Asthma Risk Incidence Is Increased in Babies by Antibiotic Prescription

Antibiotics are the medications used to fight against diseases that are caused by the bacteria. But prescribing antibiotics for babies below 6 months of age is not advisable because the risk of asthma incident is increased.

Asthma in Babies

This was explained on the basis of a study which was conducted in a University. The result was concluded was from the recent study on the continuous use of the medicines of Asthma in children.

The study showed that the consumption of antibiotics in babies below 6 months of age can elevate the risk of asthma incidence for nearly 2 to 3 percent. 1400 children were observed by the researchers to check if the antibiotics usage in early ages can actually increase the risk of asthma incidence in kids below 6 months of age.

It was found out that those participants went through antibiotics prescription while they were infants particularly before 6 months of age, due to some infection apart from chest infection. The participants didn’t show any history of the disease asthma in their own family.

The result stated the rise in the asthma risk; however the children never had a medical history of any kind of chest infection or a family history of the asthmatic disease. Researchers said that the prescription of antibiotics in the early stages can disrupt the balance of the protector micro-organisms in the intestine of the baby which can assist the body to fight against many diseases in early stages of life.

The early contact of micro-organism, particularly in the gastrointestinal tract is essential to form and balance the immune protector system in babies. The utilization of antibiotics, typically broad-spectrum antibiotics can alter the microbe environment of the gastrointestinal tract resulting in the low allergic response and misbalance of the immune protector systems as demonstrated by the researchers. The researcher also explained that the conclusion of the study can advise the other doctors to avoid the use of redundant antibiotics, particularly on children below the age of 6 months.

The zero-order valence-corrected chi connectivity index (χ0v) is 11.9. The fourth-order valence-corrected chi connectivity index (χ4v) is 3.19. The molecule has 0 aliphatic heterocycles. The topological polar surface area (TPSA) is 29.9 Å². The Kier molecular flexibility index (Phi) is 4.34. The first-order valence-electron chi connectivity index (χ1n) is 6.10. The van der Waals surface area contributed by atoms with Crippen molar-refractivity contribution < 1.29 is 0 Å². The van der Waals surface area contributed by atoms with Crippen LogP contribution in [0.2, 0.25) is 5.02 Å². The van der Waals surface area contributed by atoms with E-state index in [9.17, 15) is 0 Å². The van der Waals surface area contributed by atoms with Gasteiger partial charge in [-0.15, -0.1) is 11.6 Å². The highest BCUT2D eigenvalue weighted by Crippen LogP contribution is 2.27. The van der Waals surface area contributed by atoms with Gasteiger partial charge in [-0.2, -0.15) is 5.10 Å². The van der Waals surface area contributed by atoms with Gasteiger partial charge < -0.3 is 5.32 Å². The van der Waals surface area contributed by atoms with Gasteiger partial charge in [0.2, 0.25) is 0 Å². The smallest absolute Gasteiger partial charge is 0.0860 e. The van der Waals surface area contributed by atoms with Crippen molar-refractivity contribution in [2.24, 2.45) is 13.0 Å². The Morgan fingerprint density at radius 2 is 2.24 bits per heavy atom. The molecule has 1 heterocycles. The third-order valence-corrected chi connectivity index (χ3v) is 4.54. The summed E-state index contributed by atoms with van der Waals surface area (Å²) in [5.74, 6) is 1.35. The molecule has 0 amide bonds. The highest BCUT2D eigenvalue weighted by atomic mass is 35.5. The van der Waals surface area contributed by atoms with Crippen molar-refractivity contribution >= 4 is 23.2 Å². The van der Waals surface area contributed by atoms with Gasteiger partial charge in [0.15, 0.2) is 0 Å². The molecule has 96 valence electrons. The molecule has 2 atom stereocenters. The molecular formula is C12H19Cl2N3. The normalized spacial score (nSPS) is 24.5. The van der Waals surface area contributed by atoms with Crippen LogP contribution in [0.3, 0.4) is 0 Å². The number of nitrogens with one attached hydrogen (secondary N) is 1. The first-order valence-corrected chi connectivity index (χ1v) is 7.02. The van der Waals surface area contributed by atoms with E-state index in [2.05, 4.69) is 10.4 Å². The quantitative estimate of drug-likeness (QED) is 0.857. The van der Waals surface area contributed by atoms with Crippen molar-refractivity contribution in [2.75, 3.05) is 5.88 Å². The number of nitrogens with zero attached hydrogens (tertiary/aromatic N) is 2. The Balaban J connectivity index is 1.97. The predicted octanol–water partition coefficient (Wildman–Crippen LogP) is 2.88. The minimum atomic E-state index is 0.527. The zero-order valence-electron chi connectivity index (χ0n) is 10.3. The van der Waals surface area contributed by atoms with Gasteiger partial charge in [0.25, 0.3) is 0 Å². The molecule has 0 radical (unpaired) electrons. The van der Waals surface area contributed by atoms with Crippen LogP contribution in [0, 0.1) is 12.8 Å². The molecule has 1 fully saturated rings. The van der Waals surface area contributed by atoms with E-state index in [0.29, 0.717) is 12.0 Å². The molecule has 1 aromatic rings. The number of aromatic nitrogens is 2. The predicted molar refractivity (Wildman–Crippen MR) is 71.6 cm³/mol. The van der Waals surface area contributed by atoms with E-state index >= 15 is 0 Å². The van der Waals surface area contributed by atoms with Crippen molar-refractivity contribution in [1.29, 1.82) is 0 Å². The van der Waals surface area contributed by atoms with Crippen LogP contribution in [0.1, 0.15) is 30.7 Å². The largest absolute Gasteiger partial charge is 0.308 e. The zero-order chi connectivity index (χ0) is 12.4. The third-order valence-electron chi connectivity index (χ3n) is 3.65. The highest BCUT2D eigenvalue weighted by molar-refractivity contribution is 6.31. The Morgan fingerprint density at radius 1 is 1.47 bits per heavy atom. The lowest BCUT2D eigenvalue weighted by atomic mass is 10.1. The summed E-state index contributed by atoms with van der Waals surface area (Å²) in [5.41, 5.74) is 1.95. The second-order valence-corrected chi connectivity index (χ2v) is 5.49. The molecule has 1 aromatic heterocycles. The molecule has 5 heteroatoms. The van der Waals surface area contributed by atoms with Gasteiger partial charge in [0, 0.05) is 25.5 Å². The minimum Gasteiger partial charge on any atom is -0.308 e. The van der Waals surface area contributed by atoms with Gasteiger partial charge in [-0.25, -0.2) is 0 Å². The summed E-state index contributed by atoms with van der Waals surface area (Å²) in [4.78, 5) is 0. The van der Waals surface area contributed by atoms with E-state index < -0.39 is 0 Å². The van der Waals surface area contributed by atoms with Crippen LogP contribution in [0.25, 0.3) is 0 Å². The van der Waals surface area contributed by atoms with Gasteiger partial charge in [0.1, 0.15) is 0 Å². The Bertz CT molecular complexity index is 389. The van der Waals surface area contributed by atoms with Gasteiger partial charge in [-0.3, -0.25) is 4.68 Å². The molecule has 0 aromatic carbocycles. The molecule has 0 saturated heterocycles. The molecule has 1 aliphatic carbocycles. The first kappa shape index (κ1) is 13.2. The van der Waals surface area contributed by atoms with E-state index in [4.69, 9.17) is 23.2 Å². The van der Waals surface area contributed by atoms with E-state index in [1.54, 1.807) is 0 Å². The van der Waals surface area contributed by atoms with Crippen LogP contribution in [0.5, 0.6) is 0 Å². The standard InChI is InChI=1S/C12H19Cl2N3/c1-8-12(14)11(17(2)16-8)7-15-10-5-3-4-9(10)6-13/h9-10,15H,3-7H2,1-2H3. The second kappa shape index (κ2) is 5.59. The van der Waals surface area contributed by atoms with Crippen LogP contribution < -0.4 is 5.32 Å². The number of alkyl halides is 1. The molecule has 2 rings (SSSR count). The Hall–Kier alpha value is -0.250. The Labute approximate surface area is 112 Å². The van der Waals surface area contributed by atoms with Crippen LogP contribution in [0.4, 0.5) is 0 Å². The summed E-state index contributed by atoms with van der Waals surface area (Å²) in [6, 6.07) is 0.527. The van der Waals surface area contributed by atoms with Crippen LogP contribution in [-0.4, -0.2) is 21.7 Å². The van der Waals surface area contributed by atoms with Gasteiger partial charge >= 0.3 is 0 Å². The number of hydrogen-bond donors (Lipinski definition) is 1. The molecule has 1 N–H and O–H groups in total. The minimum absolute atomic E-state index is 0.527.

The relation does not explain that the use of antibiotic causes asthma, they warned because it may also be possible that some other factor causes both the need for antibiotics and asthma.

But the study is strong enough that doctors must be cautious while prescribing antibiotics in toddlers. In fact, this is the conclusion of the study. It reinforces to family doctors and pediatricians that excessive use of antibiotic has its own disadvantages. Until a kid actually requires an antibiotic, if there is some other way out which is not life-threatening or harmful to the child, they should be averted.

This study was conducted on mostly urban population, but kids in rural regions have a tendency of having less risk of asthma, maybe because of their exposure to larger range of pathogens like the endotoxin in the animal stool.

The hygiene study has been in limelight for many years as a possible demonstration for the increase in asthma risk incidence in western countries.